Timothy Ray Brown, the first person to be cured of HIV, died Tuesday of cancer. He was 54 years old.
Brown, widely known as “the Berlin patient”, recovered from HIV when he underwent a bone marrow transplant in 2007 to treat leukemia, which he had separately. The donor had a genetic mutation called “CCR-delta 32” which made him resistant to HIV to the point of near immunity. When Brown received the transplant, that genetic resistance was passed on to him.
The discovery was announced at an AIDS conference in 2008 and was celebrated as a cure. Brown remained anonymous for two years, known only as “the Berlin patient”
He wrote about his decision to abandon anonymity in a 2015 essay published in the medical journal AIDS Research and Human Retroviruses.
“I went from being the ‘Berlin patient’ to using my real name, Timothy Ray Brown,” he wrote. “I didn’t want to be the only person in the world cured of HIV; I wanted other HIV + sufferers to join my club. I want to dedicate my life to supporting research to find a cure or cure for HIV!”
Brown has become famous as a symbol of hope for those facing HIV and AIDS diagnoses. Since he was healed, another person, Adam Castillejo, has been announced to be cured of the virus in 2019.
Brown’s friend Mark S. King, who also lives with HIV, told BuzzFeed News that Brown’s “biggest hope was that he wouldn’t be the only one” and that many more people would join. to him to be healed.
“He didn’t live to see that promise fulfilled,” King said. “But it was immeasurable, the impact it had on the hopes and morale of people living with HIV like me. We projected so much onto Timothy, like, oh my God, maybe one day I might be healed.”
Going public was not an easy decision for Brown, but “he understood the power of becoming a symbol of hope and an advocate for further research,” King said.
“Getting out of his comfort zone to become a symbol for millions of people around the world is no easy task,” King said. “This was a modest man of very humble means who was just trying to stay alive. He never asked for the spotlight, and when he had to step in to give us this symbol of hope, he did so willingly and very kindly.”
Brown died Tuesday of a relapse of leukemia at his home in Palm Springs, California, where he received hospital treatment. His partner, Tim Hoeffgen, was by his side.
King said he last spoke to Brown on the phone about a week and a half before he died.
“As any long-term HIV survivor will tell you, we’ve had a lot of recent phone calls with people,” King said. “What you learn is that it’s not the last phone call that matters, it’s the hundred phone calls before that … and that’s what I choose to remember, the friendship I’ve had with him over the years.”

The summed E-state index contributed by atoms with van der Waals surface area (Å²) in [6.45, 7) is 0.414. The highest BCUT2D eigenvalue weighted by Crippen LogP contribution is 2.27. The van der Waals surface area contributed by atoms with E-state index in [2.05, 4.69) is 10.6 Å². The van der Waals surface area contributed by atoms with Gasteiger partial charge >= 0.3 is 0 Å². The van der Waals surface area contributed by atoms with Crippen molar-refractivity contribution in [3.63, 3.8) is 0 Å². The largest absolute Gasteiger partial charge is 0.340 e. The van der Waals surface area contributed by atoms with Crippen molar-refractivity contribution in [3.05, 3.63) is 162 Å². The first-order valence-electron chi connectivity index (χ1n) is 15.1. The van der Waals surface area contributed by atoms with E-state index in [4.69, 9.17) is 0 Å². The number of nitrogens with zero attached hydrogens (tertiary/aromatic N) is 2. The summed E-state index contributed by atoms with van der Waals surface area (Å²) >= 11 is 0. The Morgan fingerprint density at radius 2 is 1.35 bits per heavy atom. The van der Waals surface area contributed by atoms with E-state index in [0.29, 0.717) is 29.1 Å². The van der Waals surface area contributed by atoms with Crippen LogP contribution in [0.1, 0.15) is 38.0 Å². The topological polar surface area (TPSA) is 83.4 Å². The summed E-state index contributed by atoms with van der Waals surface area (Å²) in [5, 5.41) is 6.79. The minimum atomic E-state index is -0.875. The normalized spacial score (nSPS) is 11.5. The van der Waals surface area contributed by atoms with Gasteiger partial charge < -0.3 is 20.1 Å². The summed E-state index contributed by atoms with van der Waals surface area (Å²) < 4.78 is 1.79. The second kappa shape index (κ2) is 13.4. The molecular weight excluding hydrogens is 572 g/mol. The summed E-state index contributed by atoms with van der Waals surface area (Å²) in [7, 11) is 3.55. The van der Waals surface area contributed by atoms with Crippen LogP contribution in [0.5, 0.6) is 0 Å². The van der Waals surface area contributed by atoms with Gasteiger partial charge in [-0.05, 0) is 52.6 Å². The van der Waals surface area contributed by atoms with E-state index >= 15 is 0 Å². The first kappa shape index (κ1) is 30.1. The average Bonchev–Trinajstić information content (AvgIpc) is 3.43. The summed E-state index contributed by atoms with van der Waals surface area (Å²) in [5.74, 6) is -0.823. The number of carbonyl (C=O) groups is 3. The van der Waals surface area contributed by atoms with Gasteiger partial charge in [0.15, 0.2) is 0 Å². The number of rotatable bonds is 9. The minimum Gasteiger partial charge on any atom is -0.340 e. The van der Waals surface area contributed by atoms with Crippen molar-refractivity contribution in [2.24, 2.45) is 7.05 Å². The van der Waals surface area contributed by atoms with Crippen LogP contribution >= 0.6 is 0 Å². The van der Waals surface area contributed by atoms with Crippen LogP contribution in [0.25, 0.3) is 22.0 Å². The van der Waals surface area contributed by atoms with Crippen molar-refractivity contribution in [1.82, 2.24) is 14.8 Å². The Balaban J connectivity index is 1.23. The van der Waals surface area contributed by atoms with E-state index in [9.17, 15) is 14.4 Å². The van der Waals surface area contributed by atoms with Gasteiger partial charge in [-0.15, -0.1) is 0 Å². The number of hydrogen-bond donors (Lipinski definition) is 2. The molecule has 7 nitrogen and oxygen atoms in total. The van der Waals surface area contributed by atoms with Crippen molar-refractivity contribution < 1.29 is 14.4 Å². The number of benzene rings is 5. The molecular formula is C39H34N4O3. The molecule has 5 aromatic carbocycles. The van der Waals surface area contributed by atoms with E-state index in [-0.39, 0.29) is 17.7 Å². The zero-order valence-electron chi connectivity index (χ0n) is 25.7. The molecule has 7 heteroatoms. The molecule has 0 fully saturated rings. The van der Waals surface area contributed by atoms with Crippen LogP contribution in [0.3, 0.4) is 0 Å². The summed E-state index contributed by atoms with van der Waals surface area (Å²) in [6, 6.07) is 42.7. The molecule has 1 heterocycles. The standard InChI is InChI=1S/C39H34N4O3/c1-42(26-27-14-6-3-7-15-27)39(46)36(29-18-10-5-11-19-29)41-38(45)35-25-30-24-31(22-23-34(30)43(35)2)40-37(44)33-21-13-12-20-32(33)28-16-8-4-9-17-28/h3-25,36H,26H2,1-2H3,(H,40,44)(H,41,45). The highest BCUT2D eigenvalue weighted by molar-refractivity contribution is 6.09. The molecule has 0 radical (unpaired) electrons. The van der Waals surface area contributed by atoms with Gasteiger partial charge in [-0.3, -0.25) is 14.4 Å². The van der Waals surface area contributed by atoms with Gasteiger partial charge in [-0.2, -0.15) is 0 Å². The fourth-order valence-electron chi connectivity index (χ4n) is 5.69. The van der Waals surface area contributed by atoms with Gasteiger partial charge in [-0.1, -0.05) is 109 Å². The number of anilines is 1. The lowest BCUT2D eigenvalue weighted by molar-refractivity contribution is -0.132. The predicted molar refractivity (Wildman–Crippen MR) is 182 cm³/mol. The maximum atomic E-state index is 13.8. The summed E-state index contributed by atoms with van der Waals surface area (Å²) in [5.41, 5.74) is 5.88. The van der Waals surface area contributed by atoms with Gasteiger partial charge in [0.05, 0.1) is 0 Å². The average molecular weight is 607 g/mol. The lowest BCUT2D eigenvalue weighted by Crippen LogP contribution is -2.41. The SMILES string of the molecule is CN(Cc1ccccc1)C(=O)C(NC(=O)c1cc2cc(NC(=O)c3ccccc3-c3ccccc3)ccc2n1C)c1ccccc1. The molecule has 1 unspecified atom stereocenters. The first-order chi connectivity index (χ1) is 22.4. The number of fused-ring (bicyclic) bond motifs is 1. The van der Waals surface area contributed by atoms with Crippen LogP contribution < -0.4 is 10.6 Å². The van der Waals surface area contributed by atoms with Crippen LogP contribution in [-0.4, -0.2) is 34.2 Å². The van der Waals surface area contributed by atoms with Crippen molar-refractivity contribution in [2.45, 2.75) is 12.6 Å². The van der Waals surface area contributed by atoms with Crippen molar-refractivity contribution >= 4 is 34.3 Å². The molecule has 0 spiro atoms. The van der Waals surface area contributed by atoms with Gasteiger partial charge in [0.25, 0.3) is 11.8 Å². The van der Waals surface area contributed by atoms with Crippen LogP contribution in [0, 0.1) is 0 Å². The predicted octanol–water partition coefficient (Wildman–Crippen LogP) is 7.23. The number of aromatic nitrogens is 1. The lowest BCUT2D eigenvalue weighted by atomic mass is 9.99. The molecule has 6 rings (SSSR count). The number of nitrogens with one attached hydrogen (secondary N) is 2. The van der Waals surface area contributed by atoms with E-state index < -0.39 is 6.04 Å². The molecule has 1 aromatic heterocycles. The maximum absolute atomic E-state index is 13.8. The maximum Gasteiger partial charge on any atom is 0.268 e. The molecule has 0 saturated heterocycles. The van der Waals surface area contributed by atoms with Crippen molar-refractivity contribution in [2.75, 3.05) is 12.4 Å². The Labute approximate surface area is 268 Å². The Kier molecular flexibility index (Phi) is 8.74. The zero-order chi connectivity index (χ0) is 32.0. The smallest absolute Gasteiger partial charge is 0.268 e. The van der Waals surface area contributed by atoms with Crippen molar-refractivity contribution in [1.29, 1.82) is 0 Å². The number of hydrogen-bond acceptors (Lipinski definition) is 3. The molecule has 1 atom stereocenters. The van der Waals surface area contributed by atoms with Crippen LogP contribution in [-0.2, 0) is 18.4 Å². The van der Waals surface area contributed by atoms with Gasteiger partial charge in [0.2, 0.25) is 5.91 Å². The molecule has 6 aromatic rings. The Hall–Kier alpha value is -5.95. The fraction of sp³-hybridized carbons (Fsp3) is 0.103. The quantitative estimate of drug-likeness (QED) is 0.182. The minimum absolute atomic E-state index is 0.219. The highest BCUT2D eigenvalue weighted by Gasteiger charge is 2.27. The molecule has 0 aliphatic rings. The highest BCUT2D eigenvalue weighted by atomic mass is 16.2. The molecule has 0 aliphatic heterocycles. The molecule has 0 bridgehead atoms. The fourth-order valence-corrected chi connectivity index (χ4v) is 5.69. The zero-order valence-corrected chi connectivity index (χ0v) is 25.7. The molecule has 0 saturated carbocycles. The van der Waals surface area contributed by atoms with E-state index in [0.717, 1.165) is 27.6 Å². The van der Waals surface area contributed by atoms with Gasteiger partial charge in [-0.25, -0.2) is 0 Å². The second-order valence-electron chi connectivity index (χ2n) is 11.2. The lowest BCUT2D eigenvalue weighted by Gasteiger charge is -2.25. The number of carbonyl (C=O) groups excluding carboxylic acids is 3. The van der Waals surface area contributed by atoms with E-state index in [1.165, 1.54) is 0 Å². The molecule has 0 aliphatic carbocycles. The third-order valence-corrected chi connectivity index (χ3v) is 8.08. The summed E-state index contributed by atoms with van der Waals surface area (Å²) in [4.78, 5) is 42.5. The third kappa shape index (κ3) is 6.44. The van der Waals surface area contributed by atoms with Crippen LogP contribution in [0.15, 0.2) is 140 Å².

Brown, born in Seattle, was diagnosed with HIV in 1995 while living in Berlin. He and Hoeffgen met in Henderson, Nevada in 2013 after he made his cure public, Hoeffgen wrote in a Facebook post announcing Brown’s death.
“I was immediately drawn to her smile, her wit, her pretty face and her very sweet nature,” wrote Hoeffgen. “We enjoyed being together all the time, so I asked him to move in with me six months later.”
Brown loved to travel the world, watch the news, go to the movies and “he was a happy and kind soul, but he became irritable if he didn’t get his double espresso in the morning,” Hoeffgen wrote.
“I’m really lucky that we shared a life together, but I’m heartbroken that my hero is gone,” Hoeffgen wrote.
In a statement on Wednesday, the International AIDS Society extended its condolences to Hoeffgen and thanked Brown and his doctor for their contributions to medical research.
“We owe Timothy and his doctor, Gero Hütter, a great deal of gratitude for opening the door for scientists to explore the concept that a cure for HIV is possible,” the IAS said.
The treatment that cured Brown and Castillejo’s HIV cases “is not a viable large-scale strategy for a cure, [but does] They represent a critical moment in the search for a cure for HIV, “Sharon Lewin, HIV researcher and president-elect of the IAS, said in the release.
“Timothy has been an advocate and an advocate for keeping a cure for HIV on the political and scientific agenda,” Lewin said. “The hope of the scientific community is that one day we can honor its legacy with a safe, cost-effective strategy to achieve HIV remission and cure using gene editing or techniques that increase immune control.”